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Discussion Starter · #1 · (Edited)
Hi,
I've torn down motors big enough to push my station wagon and was wondering what percentage of their weight could be lost with composite outside shell for the stator core and composite end bells to hold the bearings?
A pair of metal rings laid-up in the glass can hold the bearings with the added side benefit of eliminating stray shaft currents generated by the AC drive. For a given speed motor there must be a nominal magnetic circuit weight per N.M. of torque. The motor no doubt would be a little bulkier in order to accommodate generous cooling air ducting. I've cast aluminum before but for one-offing composite layup would be easier.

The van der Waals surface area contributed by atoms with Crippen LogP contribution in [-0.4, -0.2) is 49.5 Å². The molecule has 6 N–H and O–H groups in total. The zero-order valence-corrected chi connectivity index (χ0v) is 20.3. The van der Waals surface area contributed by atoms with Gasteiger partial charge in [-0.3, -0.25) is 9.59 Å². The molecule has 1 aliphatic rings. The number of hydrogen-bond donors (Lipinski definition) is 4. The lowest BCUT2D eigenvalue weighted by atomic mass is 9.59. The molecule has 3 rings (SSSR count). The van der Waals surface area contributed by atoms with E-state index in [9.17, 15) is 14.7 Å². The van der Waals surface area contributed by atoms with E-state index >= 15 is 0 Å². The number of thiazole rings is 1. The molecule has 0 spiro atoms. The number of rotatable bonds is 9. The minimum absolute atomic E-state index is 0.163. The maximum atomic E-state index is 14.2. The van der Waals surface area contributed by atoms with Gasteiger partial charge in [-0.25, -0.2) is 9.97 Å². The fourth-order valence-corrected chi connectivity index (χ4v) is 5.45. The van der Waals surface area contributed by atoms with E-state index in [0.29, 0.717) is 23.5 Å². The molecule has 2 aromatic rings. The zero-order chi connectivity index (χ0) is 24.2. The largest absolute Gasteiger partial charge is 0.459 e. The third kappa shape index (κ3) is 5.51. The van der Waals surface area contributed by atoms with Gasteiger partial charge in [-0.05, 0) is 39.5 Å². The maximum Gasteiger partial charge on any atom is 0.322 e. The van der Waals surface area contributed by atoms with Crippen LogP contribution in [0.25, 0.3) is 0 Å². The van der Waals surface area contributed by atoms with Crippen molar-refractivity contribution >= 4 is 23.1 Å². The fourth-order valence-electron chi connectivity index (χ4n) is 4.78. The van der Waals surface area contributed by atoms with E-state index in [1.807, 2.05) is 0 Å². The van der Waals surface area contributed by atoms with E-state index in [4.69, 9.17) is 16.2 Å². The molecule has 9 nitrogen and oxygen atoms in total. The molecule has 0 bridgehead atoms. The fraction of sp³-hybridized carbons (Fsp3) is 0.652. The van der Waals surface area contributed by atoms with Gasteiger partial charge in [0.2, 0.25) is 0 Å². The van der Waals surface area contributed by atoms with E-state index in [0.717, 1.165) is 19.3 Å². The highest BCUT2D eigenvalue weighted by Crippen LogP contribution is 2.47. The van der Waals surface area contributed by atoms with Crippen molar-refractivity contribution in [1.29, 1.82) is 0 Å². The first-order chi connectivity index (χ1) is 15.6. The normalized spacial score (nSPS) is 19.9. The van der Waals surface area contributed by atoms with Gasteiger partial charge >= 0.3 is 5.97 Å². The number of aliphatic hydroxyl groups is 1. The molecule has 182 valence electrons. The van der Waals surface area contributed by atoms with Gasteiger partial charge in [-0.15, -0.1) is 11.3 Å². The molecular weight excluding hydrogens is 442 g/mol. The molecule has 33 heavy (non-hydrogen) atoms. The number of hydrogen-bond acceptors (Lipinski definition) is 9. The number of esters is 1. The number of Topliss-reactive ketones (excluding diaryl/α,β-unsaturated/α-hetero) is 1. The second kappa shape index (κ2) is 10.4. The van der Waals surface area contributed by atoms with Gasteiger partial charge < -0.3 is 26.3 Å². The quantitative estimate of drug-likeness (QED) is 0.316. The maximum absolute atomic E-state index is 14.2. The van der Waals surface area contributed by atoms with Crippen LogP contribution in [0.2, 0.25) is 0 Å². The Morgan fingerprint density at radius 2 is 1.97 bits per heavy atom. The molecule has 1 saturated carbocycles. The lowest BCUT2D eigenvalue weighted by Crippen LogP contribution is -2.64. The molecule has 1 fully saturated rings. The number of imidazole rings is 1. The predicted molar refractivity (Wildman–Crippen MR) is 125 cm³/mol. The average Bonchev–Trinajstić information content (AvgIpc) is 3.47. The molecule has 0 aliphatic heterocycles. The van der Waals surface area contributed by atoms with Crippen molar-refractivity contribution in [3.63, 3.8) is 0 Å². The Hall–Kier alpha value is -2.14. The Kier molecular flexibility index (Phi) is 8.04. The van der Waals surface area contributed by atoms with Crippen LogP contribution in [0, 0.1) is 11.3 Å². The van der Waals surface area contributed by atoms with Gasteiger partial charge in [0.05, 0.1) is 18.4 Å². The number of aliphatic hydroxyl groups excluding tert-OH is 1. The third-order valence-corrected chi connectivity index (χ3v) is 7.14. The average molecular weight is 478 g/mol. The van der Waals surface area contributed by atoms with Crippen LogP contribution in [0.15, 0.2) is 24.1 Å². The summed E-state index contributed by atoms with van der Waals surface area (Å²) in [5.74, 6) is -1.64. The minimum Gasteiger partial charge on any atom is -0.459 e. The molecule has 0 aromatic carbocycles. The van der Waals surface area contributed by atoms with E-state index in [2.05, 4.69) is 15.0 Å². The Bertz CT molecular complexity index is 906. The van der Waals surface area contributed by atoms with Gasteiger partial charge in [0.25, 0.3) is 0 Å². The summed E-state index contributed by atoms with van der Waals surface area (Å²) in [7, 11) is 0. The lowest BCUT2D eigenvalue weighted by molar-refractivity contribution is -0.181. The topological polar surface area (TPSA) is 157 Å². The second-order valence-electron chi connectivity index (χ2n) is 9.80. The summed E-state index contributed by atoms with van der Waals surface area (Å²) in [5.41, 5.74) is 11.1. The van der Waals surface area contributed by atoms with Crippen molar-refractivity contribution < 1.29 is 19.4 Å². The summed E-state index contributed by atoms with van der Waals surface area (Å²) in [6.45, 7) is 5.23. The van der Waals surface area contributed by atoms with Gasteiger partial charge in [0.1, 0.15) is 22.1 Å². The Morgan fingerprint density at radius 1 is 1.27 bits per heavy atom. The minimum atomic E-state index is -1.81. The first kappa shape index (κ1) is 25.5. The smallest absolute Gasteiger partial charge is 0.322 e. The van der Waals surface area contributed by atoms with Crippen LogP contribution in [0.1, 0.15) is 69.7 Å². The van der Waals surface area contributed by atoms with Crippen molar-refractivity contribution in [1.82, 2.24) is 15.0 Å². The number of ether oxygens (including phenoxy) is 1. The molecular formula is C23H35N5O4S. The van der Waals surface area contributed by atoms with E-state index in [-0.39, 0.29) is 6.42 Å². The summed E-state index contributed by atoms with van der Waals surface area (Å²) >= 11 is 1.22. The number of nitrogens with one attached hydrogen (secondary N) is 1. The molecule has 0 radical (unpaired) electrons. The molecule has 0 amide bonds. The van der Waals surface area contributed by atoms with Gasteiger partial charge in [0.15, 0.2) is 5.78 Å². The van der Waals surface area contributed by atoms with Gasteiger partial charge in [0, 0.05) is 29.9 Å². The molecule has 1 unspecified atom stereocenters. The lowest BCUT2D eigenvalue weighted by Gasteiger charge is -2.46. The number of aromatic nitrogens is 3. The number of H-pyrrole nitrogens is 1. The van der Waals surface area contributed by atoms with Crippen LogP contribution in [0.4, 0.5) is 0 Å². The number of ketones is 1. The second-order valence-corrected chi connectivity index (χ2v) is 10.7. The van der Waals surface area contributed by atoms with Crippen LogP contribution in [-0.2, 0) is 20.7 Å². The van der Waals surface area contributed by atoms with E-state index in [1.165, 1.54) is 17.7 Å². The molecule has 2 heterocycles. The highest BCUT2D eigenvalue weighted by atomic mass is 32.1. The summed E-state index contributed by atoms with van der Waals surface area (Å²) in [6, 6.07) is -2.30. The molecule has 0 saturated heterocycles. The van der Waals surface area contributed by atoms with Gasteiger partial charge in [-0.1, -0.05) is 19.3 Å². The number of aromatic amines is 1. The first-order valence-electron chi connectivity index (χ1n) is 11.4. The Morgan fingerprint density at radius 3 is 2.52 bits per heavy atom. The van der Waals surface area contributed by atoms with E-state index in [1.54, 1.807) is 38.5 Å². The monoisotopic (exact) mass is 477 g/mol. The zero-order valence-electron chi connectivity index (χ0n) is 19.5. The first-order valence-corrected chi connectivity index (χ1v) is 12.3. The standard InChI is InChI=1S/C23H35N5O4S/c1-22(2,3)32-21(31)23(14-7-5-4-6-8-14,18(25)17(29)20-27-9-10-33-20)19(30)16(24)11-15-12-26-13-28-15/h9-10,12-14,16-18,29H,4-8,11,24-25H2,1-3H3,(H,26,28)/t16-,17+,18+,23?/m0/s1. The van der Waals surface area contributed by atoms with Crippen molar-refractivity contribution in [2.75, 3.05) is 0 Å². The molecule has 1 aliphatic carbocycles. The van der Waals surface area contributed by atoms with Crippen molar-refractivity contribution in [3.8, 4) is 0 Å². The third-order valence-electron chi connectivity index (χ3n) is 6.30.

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Could you roll some aluminium plate to make a cylinerd, maybe two to create a water jacket for cooling? I have briefly considered what you are proposing but never took it anywhere so I will be interested to see the responses.
 

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composite is too hard to work with and $$$$$$$$$$

just cnc some aluminium end frames.
That what Ive got planned for my AC90
Sounds like a good start. Is it possible to retrospectively cool an AC motor with a rebuilt case? How effective would it be? Does a liquid cooled motor actually just use the cooling just for the casing?
 

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Hi. My 25HP Marathon Electric AC motor weighs <175 lbs. That's because the only "heavy" parts of the enclosure are the two ends; face mount and the back. The body of the motor is made out of rolled steel. The base is bent steel welded to that. There are 4 bolts that run the length of the motor to pull in both ends. A typical 25 HP ACIM can be upwards of 550 lbs.

Here's a pic:
http://www.diyelectriccar.com/forums/attachment.php?attachmentid=6594&d=1272405647

JR